Dealing With Depression at a Cultural Crossroads

By Christopher Keopaseuth and Hannah Mendoza | Photo by Fernando @cferdo on Unsplash

Some people never realize when someone is going through mental health issues such as depression.  And sometimes, parents refuse to recognize the problem, even when their children come to them for help. This may be because of the way some cultures view mental illness. In Latino culture, for one, there is less communication on the topic.

“I did talk to my parents about my mental health. First time I told my mom, she told me that it’s probably just me being sad and that I’d get over it,” said Danae Escalante, a student at Richmond High. Her mother was raised in Mexico “where they don’t really believe in mental illnesses.” Danae continued, “This was in seventh grade, so I discarded it and tried to get over it, but I never really did.”

Over time, things only got worse for Danae. “I tried to get over it like my mom had said before, but there was a point in which my grades were horrible because of it and my personality completely changed,” she said. So she decided to open up to her dad this time. “He was much more understanding and actually wanted me to get help,” she said. “That’s when I was diagnosed with severe depression and I began to get help and it’s been working slowly but surely.”

According to the National Alliance on Mental Illness, a national grassroots advocacy group, the Latino community largely does not talk about mental illness, or if they do, they say someone is “locos.”  Our community lacks the proper information about mental illness. That may be because parents haven’t ever had a conversation on the subject. Or they view a mental illness as being “crazy.” Or they don’t believe that mental illness is even a thing.

“When I talked to my parents about mental health, they tried to tell me how to think and how to feel about certain things,” said Jose Buenrostro, a student at Richmond High. “They did that so I wouldn’t hurt or be in pain, but they didn’t understand that my mind was already damaged. I felt almost hopeless.” He added that his parents not listening made him feel like “it wasn’t even worth telling them about my issues or problems in my life.”

For many young Latinos, there is a disconnect between how they and their parents view mental illness. My parents “are still in the rancho way of thinking and they haven’t adapted to today’s thinking, so I disregard it at this point,” Jose said. “They think that it can be solved with one conversation. It’s not that simple. The pain goes a lot deeper than that, but they don’t see that, so to them it’s not real.”

According to the National Institute of Mental Health, an estimated 3.1 million adolescents aged 12 to 17 in the United States had at least one major depression episode in 2016. This number represented 12.8% of the U.S. population in that age group at the time. The prevalence of major depressive episode was reportedly higher among adolescent females (19.4%) than among males (6.4%). It is possible, though, that may be because women and girls are often more likely to report feelings of depression than men and boys are.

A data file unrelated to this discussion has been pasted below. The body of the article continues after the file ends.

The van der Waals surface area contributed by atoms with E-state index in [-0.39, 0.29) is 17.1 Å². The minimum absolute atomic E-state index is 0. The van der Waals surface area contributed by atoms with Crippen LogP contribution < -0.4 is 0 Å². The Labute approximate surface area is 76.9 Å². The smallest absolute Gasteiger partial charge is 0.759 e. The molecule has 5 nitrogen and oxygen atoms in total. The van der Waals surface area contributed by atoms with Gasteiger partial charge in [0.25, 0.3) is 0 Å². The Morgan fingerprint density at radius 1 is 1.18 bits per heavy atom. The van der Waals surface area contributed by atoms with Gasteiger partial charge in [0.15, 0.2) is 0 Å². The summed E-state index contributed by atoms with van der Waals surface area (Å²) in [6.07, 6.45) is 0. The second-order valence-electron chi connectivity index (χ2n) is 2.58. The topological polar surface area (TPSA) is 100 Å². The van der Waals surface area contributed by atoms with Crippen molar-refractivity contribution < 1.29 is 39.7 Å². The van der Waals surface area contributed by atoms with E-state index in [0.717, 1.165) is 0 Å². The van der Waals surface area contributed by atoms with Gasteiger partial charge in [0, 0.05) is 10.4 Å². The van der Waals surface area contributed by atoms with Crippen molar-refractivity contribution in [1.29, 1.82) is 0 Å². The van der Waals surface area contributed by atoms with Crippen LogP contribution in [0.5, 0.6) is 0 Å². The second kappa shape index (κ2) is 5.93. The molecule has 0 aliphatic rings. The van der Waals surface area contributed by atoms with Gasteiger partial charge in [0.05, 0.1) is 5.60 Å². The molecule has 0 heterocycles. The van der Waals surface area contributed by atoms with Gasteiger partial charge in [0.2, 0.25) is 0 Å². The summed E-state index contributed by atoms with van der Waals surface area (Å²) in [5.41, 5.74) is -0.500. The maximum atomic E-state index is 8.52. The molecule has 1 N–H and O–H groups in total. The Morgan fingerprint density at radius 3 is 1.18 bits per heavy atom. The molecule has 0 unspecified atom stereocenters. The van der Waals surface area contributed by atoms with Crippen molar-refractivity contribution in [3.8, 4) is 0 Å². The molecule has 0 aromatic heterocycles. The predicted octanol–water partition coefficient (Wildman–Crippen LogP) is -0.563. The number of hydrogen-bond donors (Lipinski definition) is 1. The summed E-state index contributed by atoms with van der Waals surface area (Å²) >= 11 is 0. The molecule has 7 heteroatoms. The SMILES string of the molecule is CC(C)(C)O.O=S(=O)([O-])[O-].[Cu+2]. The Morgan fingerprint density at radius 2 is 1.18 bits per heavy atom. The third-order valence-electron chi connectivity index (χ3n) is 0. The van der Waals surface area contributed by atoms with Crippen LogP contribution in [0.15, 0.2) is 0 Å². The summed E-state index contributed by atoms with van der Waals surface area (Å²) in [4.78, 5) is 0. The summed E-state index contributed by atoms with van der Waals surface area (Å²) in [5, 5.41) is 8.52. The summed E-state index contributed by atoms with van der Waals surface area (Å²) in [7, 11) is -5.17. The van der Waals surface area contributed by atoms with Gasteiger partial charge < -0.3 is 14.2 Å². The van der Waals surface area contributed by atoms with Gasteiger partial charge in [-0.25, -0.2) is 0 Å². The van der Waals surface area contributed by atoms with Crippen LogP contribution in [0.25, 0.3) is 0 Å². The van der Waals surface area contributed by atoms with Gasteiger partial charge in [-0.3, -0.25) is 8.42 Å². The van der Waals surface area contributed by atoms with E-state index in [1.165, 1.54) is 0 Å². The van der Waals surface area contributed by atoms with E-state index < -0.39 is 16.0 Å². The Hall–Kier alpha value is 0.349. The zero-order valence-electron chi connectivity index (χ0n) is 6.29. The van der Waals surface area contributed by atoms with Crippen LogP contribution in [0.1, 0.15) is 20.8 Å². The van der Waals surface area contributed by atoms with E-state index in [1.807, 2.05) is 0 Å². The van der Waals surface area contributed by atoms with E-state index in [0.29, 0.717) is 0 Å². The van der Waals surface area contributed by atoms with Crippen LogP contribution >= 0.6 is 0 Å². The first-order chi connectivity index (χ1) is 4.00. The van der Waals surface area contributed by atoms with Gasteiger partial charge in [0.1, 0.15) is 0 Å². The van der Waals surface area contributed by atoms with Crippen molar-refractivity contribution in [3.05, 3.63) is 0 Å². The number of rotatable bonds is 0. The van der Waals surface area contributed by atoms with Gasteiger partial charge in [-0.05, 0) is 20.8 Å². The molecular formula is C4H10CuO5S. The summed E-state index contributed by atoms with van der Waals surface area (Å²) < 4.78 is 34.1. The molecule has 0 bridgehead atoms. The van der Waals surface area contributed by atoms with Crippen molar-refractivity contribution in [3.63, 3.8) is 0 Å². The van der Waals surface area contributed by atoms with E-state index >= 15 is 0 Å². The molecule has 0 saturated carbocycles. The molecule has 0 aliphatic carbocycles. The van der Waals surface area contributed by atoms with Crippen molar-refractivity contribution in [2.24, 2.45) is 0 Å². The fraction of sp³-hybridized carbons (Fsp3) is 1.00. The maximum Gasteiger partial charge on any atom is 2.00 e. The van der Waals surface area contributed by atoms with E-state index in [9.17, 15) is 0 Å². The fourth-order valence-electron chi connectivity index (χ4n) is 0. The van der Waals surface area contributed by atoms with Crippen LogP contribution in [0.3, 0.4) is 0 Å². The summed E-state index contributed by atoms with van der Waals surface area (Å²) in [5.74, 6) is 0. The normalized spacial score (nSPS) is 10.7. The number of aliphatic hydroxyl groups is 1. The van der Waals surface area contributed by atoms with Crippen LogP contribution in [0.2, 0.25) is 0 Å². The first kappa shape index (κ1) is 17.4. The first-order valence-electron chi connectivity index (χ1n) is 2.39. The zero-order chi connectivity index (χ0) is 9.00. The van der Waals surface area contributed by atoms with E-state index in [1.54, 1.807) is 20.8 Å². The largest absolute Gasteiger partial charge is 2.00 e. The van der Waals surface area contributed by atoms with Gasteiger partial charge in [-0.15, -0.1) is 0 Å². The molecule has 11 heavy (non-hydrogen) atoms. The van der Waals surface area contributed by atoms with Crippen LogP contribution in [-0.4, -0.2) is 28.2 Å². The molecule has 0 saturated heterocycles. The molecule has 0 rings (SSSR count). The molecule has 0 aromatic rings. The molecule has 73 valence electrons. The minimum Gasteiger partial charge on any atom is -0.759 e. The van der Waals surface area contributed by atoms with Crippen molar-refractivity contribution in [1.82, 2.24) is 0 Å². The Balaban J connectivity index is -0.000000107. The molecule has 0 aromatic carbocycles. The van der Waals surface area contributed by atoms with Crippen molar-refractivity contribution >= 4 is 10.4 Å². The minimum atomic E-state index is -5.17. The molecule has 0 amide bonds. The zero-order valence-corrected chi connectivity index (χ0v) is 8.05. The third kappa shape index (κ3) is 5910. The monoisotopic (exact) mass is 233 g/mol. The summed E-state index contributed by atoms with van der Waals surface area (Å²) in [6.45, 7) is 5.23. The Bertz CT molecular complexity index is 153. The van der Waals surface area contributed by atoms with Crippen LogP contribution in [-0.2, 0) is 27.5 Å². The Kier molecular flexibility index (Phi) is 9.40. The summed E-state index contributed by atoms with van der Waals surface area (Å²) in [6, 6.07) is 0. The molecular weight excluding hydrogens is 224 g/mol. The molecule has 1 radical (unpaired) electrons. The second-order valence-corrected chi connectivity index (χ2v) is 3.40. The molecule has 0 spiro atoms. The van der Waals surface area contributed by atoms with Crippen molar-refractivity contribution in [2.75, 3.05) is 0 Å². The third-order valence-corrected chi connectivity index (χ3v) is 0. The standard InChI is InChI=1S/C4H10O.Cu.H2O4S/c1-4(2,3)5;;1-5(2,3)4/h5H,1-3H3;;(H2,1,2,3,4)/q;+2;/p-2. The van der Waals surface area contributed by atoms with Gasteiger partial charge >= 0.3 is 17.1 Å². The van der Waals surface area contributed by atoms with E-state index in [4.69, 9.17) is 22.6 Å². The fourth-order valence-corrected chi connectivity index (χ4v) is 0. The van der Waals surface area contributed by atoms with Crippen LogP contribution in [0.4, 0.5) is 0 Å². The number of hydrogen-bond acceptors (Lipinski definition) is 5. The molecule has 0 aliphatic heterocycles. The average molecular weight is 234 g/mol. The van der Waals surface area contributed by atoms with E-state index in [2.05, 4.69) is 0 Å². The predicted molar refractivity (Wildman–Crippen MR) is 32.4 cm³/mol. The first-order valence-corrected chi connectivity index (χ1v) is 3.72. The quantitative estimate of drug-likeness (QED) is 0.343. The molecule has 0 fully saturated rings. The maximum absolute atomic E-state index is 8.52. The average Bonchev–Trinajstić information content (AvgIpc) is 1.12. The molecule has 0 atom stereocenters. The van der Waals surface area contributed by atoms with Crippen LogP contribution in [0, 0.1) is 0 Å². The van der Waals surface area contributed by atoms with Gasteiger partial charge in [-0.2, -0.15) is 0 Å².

It can be hard for people to do day-to-day activities while they are trying to deal with their own battles.

“I’ve never talked to my parents about my mental health. Their way of thinking is ‘old school’ and they would never understand,” said Angel Bejines, a senior at Richmond High. With depression, “you start losing motivation to do anything. You stop eating. What used to make you happy doesn’t make you happy anymore. You shut yourself [away] from everyone else.” Or to make matters worse, you might “start doing drugs to cope and hide the fact you’re sad and to make everyone think you’re okay” even though “deep down inside you’re just feeling really bad about yourself and don’t know what to do.”

It’s understandable how some people can feel helpless when it comes to trying to help. “I don’t have depression myself but I know people who do,” said Dianna Millan, a senior at Richmond High. “I know it affects them no matter the situation, and sometimes they try to hide it, but when I ask them, ‘Are you okay?’ they’ll just respond ‘I’m fine.’” But I know “in my mind they’re not fine.”

If you’re feeling depressed or dealing with any other mental health issue, it might seem like it isn’t worth talking about. You might worry that your parents too won’t understand. They’ll think it’s just a phase. You’ll get over it. As scary as it is, though, this is your health, and it is worth starting a conversation with those you love.

A version of this story first appeared in the CC Spin Newspaper.

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